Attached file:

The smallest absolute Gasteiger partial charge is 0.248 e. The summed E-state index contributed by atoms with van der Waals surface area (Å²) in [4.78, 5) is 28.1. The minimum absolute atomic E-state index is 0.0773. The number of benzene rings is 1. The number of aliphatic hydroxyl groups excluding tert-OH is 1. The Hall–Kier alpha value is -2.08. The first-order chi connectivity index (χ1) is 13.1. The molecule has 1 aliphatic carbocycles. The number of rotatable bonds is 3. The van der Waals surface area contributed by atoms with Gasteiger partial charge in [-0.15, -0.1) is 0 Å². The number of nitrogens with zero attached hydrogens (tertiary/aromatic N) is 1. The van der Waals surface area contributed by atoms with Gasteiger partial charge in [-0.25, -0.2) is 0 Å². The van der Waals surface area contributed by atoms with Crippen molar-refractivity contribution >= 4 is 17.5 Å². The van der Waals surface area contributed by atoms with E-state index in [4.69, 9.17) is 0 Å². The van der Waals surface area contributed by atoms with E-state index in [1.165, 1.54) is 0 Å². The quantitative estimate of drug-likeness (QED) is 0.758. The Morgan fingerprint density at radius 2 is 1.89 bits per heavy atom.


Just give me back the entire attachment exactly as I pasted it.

The smallest absolute Gasteiger partial charge is 0.248 e. The summed E-state index contributed by atoms with van der Waals surface area (Å²) in [4.78, 5) is 28.1. The minimum absolute atomic E-state index is 0.0773. The number of benzene rings is 1. The number of aliphatic hydroxyl groups excluding tert-OH is 1. The Hall–Kier alpha value is -2.08. The first-order chi connectivity index (χ1) is 13.1. The molecule has 1 aliphatic carbocycles. The number of rotatable bonds is 3. The van der Waals surface area contributed by atoms with Gasteiger partial charge in [-0.15, -0.1) is 0 Å². The number of nitrogens with zero attached hydrogens (tertiary/aromatic N) is 1. The van der Waals surface area contributed by atoms with Gasteiger partial charge in [-0.25, -0.2) is 0 Å². The van der Waals surface area contributed by atoms with Crippen molar-refractivity contribution >= 4 is 17.5 Å². The van der Waals surface area contributed by atoms with E-state index in [4.69, 9.17) is 0 Å². The van der Waals surface area contributed by atoms with E-state index in [1.165, 1.54) is 0 Å². The quantitative estimate of drug-likeness (QED) is 0.758. The Morgan fingerprint density at radius 2 is 1.89 bits per heavy atom.